How will historians in the year 2100 treat current events? They will face the same conundrum all historians do: how does one reconcile individual actions, and actors, with systemic shifts? The events in Libya right now offer a great example. Masses of Libyans have risked their lives to demand democratic, responsive government. Their courage, like that of their brothers and sisters in East Central Europe two decades ago or across the Arab world today, can only be admired. Many of them have paid with their lives, or lost loved ones. I am deeply saddened when I see postings that suggest such people are frauds.
Why do people rise up against tyranny? Why do they risk their lives, taking up arms against forces far more powerful than themselves? Those who impugn the motives of the people of Libya (or Egypt or Bahrain or …) cannot understand, perhaps, the power of the drive for justice, for respect.
I quote here from a speech by “General” John O’Neill, one of the leaders of the Irish Republican Brotherhood (aka, Fenians) in the USA after the Civil War. O’Neill had been a captain in the Union Army; badly wounded (he seems to have lost the use of one arm) in 1863, he left the cavalry and became a captain, commanding a company in the 17th US Colored Infantry. After the Civil war, O’Neill led the faction of the Fenians who wanted to invade Britain’s nearby colony, Canada. He did so in 1866, winning a minor skirmish against Canadian irregulars (the so-called Battle of Ridgeway) before turning himself and his men over to the American army [promised supplies and reinforcements had not shown up]. O’Neill led two other abortive Fenian raids into Canada; in his 1870 abortive raid, in Vermont, he got arrested and stood trial. On 30 July 1870, he made the following speech [the judge sentenced him to two years in jail; Pres. Grant pardoned him].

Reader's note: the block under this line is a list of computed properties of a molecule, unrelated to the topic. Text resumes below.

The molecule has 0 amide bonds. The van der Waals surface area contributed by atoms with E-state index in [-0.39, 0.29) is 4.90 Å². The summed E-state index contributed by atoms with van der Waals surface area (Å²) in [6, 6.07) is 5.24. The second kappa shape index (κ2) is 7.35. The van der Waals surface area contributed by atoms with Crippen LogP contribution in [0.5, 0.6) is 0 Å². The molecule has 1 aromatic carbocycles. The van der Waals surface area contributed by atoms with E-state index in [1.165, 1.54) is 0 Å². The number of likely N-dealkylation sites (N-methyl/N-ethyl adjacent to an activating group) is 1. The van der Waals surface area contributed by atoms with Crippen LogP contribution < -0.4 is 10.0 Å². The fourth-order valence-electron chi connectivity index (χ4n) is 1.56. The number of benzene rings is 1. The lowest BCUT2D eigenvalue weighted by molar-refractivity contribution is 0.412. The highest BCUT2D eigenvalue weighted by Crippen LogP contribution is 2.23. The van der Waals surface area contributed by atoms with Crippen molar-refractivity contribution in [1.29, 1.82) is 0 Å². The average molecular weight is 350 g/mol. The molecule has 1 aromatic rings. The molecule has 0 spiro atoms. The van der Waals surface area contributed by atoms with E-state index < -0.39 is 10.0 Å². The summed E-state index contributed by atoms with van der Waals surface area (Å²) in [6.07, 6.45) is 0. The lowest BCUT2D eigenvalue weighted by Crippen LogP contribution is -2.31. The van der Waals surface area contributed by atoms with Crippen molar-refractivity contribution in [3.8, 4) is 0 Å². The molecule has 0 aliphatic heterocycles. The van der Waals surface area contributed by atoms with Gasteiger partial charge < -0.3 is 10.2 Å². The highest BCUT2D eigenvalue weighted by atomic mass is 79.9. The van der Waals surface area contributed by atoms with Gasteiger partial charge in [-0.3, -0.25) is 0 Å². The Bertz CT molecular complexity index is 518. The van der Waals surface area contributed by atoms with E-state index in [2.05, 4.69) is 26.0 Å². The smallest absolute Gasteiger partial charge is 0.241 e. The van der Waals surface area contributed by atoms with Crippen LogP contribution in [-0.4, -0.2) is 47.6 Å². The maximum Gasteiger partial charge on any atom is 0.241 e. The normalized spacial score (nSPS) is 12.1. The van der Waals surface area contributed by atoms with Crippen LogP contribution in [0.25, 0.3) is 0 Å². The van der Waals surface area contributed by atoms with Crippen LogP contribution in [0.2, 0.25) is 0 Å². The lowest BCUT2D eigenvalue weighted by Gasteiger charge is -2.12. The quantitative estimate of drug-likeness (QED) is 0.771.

“As one of a persecuted race [the Irish – for those of you not familiar with 19th-century usage of the term “race”, the Irish were a race, the English were a race, etc.] – as one who had suffered at the hands of tyranny and oppression in my native land, I came to this country full of hopeful confidence that I should enjoy that liberty which was denied me at home. I came to America like thousands of my countrymen, because I had been oppressed at home. … I could not, while fighting in the armies of the United States, when face to face with those who would haul down and trample beneath their feet the flag of freedom, and baring my bosom to their bullets – I could not forget that I was born in another land – a land oppressed and tyrannized over. I cannot now forget it; I never shall forget it. No matter what may be my fate here – I am still an Irishman, with all the instincts of an Irishman. … I may have been imprudent in my endeavors to ameliorate the condition of my native land. There is a diversity of opinion on that subject, as there always must be upon such subjects. Had George Washington failed in his endeavors, he would have been a rebel, and treated like a rebel by this tyrannical government that I would like to strike a blow against.”
We look back in wonderment at the folly of O’Neill’s invasion, or of the incessant risings in Ireland throughout the 19th century. Yet do we not hear the echo of his sentiments in the cries of those in Benghazi, or, before them, in Tunis or Cairo, or today in Manama? How much did John O’Neill in 1866 differ from Mohammed Nabbous (the Libyan blogger shot by a sniper in Benghazi just hours before the French airstrike) in 2011? Every time I see that word “rebels” attached to the insurgents in Libya, I think of John O’Neill’s comments about George Washington.
How does a French historian come to know this story of US and Irish history? John O’Neill had no children; his brother, Charles, was my great-great-grandfather.